3D hype is over, the potential is massive, and the stocks are undervalued, says Michael A. Robinson of Money Morning.
Many 3D stocks have soared...and then fallen back to earth. Some pundits claim this was nothing but hype—or another tech bubble that now has burst. Still others are writing this off as little more than a novelty niche.
Don't make that mistake.
3D printing is in the earliest stages of what's destined to become an entire new industry. So massive, in fact, that even toy companies are making a play for market share.
Wobble Works, a toy and robotics maker, has unveiled a pen called the "3Doodler" that allows you to "draw" three-dimensional forms, like the Eiffel Tower.
What 3Doodler has done is to lay a foundation for a new 3D printing segment—low-cost, portable machines that will unshackle these creative users, just as laptops did for office workers.
Here are three ways you can play the 3D printing market.
ExOne (XONE) went public on February 7, and shares rose 25% on the first day of trading. CEO Kent Rockwell recently told Investor’s Business Daily that he sees sharp differences between ExOne and the two biggest firms in the market, 3D Systems (DDD) and Stratasys (SSYS). Until a recent correction, both had been among the market's top-performing stocks.
Unlike those bigger firms, ExOne focuses exclusively on large industrial firms such as aerospace, automotive, and heavy-equipment makers. More importantly, Rockwell says, ExOne's printers can handle a wider range of materials.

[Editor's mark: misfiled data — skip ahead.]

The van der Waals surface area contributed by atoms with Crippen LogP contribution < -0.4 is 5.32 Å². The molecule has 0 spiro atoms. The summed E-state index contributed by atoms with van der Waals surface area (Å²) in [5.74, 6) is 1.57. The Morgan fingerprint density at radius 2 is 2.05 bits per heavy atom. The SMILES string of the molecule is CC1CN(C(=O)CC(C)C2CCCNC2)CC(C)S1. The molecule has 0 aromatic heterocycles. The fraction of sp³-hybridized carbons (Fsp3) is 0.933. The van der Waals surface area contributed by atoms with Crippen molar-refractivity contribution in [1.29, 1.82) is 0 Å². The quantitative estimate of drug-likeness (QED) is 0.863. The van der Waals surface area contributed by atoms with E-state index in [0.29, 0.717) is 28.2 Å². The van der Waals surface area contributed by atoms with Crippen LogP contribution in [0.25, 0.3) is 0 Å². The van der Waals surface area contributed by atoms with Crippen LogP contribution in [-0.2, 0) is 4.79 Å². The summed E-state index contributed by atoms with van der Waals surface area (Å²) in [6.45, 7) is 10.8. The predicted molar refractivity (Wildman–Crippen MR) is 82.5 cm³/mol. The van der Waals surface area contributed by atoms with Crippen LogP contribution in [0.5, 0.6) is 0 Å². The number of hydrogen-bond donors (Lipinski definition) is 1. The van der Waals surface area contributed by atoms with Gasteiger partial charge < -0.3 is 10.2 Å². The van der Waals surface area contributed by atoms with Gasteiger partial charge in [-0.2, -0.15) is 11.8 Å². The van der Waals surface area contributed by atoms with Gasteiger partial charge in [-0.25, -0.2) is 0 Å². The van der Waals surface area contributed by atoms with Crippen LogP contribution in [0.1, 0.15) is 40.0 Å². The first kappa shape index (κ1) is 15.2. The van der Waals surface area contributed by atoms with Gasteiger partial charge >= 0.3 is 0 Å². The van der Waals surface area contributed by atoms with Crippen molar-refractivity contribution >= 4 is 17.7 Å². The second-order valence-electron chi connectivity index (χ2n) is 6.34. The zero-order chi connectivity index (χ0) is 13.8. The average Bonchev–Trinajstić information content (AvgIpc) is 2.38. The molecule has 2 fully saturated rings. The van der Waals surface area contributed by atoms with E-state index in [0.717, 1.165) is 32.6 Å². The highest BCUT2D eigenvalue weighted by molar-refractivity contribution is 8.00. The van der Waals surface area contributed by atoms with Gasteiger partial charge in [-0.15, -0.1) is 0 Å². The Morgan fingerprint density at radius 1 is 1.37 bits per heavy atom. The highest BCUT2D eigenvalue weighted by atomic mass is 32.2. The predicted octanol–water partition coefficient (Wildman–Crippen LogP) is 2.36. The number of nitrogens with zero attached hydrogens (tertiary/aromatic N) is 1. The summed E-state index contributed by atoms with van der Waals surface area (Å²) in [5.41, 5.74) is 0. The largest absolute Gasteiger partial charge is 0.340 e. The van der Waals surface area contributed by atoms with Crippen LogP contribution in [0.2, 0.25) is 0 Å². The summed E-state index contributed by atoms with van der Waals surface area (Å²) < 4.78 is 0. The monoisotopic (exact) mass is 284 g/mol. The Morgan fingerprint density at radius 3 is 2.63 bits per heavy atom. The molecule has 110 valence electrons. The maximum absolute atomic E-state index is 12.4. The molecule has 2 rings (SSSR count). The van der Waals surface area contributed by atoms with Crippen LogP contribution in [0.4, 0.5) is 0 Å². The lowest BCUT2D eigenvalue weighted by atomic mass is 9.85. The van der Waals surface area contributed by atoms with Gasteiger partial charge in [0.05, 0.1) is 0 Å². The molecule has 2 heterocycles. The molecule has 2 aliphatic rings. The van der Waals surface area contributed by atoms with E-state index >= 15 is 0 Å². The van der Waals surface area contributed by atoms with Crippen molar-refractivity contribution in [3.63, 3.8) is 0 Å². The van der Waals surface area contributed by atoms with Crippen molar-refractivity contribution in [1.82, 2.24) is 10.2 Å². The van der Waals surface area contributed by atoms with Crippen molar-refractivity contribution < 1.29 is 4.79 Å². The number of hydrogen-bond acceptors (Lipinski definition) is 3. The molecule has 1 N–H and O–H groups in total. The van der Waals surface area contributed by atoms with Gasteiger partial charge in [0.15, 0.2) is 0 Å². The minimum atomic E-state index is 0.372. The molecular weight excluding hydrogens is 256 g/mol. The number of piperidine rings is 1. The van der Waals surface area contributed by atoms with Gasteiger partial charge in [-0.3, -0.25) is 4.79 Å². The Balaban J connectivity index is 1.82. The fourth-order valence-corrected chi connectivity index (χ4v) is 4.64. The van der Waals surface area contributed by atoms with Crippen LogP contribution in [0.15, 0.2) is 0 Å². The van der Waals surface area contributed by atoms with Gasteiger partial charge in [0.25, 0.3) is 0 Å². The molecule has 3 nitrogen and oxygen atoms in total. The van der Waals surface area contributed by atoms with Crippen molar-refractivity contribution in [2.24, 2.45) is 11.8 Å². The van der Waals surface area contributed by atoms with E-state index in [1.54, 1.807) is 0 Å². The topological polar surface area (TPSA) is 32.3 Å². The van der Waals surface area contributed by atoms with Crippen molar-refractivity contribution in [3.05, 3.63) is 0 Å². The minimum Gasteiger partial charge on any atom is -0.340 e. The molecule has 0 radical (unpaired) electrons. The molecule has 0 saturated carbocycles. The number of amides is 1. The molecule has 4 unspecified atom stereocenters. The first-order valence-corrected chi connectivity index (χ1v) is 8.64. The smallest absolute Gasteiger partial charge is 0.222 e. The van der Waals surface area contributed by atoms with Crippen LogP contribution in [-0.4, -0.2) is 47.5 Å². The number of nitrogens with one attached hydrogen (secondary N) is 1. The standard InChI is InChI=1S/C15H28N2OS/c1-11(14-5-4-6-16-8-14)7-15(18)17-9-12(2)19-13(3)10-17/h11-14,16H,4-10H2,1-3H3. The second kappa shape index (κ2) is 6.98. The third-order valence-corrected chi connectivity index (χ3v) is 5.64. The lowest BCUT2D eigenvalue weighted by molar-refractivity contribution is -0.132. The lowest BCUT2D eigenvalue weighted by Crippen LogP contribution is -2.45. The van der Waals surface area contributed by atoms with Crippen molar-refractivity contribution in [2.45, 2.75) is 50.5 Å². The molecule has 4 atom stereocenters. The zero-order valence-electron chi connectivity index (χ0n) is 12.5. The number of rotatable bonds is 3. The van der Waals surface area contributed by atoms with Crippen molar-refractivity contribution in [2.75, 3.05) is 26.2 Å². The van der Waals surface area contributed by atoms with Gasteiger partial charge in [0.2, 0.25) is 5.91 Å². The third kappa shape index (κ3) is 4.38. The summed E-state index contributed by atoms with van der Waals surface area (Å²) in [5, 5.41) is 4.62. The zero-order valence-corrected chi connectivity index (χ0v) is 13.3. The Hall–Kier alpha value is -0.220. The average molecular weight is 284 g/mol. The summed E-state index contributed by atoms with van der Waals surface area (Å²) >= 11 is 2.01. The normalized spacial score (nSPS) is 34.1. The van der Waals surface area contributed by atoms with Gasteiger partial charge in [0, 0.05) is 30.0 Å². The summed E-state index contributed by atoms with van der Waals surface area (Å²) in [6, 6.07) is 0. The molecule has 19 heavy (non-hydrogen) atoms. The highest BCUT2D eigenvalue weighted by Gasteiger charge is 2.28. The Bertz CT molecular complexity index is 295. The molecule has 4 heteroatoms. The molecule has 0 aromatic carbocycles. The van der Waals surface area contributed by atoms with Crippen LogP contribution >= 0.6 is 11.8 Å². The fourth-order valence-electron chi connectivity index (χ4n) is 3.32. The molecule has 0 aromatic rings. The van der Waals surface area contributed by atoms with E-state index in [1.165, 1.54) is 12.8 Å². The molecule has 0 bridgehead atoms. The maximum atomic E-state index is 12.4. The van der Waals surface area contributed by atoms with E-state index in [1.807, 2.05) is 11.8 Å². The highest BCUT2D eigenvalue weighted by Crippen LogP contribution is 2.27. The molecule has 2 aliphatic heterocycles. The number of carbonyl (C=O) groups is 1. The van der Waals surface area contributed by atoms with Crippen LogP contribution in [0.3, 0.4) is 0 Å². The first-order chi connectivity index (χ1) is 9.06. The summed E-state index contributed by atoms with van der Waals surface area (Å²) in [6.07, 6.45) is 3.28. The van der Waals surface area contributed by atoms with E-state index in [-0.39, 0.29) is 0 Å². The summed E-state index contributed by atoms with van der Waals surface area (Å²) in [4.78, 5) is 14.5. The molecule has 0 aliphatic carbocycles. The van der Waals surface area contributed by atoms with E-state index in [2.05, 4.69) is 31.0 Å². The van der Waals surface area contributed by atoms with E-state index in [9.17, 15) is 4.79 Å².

These tougher materials allow ExOne printers to make production-grade objects and castings from stainless steel, bronze, glass, and ceramics. ExOne is also working on ways to use titanium, tungsten carbide, aluminum, and magnesium—stock-in-trade materials for heavy industry.
Proto Labs (PRLB), public since February 2012, doesn't flash its 3D printing credentials. Instead, the firm bills itself as a high-speed provider of prototypes and small batch runs of the injection-molded plastic parts that are integral to a wide range of modern products and components, for markets like medical devices, electronics, appliances, automotive and consumer products.
Proto Labs believes it's selling "solutions", such as fast-delivery times—services that designers and engineers can use to quickly transform their three-dimensional designs into actual parts.
Proto Labs turns out those parts using a process known as computer numerical code. It uses engineering-grade resins as well as metals. The firm's "Protomold" plastic injection service offers designers hundreds of materials to choose from.
iRobot (IRBT), remains the most speculative 3D printing play, as it's still in the early stages of making its move into the sector. The firm is best known for its range of military and home-cleaning robots.
But it does have a unique idea that could have a huge impact on how a wide range of products are made—not to mention a new source of sales for this small-cap leader.
iRobot says its new "Robotic Fabricator" (patent pending), will automate the entire 3D printing process. iRobot still hasn't said if it will sell the fabricators to other firms or simply use them to boost profits.
Although 3D printing stocks have come under pressure after enjoying quite a run, don't let that deter you. We're watching the birth of a crucial new industry. That doesn't happen often. But when it does, the profit opportunities are massive.
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